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Finding future Vettels on the eSports circuit

Few people can claim to have won a race against Formula One champion Sebastian Vettel.

But Lucas Blakeley can make that claim.

He’s also a racing legend, although you’ve probably never heard of him.

That could be because the Scottish esports athlete is generally found on the virtual track, despite winning against Vettel in a real car.

The pair’s Race of Champions showdown in January was the latest illustration of how the barriers between the real and virtual worlds in Formula 1 are becoming increasingly blurred.

And it’s something that racing team executives claim is assisting them in finding future stars.

Lucas now competes in a global virtual Grand Prix for McLaren’s esports team.

He began go-karting when he was seven years old and quickly realized he wanted to be an F1 driver.

Lucas claims Lewis Hamilton’s championship win in 2007 inspired him even more, but the sport was simply too pricey for him to break into.

“That’s the harsh reality for many racing families out there,” he explains.

Lucas was given a second shot in 2017 when F1 introduced its own esports tournament, providing another entry point into competition.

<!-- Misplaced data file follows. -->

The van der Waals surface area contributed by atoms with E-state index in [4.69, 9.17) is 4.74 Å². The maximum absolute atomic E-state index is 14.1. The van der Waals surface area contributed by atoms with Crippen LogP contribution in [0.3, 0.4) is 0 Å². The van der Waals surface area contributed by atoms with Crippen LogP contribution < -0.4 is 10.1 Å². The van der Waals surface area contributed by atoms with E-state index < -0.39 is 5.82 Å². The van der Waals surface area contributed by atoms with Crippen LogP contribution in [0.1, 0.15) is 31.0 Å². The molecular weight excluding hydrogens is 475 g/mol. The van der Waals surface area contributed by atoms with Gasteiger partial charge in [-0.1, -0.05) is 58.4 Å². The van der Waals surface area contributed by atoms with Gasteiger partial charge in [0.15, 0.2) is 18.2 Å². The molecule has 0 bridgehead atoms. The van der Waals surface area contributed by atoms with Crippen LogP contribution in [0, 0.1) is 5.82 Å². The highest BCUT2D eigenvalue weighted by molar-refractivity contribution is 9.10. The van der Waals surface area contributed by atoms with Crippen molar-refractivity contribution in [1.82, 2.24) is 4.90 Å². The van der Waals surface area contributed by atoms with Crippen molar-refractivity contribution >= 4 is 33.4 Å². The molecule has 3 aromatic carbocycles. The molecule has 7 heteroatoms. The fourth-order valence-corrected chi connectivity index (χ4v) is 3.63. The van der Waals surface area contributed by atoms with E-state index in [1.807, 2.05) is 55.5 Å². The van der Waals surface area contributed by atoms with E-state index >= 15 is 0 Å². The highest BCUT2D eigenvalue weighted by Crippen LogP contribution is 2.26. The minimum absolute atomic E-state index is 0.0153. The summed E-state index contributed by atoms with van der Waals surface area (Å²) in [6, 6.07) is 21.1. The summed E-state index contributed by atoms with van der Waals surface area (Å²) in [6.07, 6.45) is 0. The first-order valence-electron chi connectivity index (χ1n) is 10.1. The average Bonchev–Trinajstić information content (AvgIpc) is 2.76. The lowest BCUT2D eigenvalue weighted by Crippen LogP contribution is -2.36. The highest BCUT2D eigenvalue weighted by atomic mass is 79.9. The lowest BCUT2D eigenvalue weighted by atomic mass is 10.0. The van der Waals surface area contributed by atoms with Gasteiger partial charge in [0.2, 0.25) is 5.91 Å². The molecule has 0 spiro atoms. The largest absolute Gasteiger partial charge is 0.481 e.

Last year, while racing for McLaren, he was declared World Champion, starting from pole position and maintaining his advantage throughout the race.

Drivers race in complex simulator rigs that have the same controls as most racing cars and screens that cover the front and side perspectives of the drivers.

The races are big competitions that are viewed by fans all around the world on streaming networks like Twitch.

In 2022, more than 45 million people watched at least one race, according to the esports business Gfinity.

And “the pressure is immense” with all eyes on you, Lucas says BBC Click.



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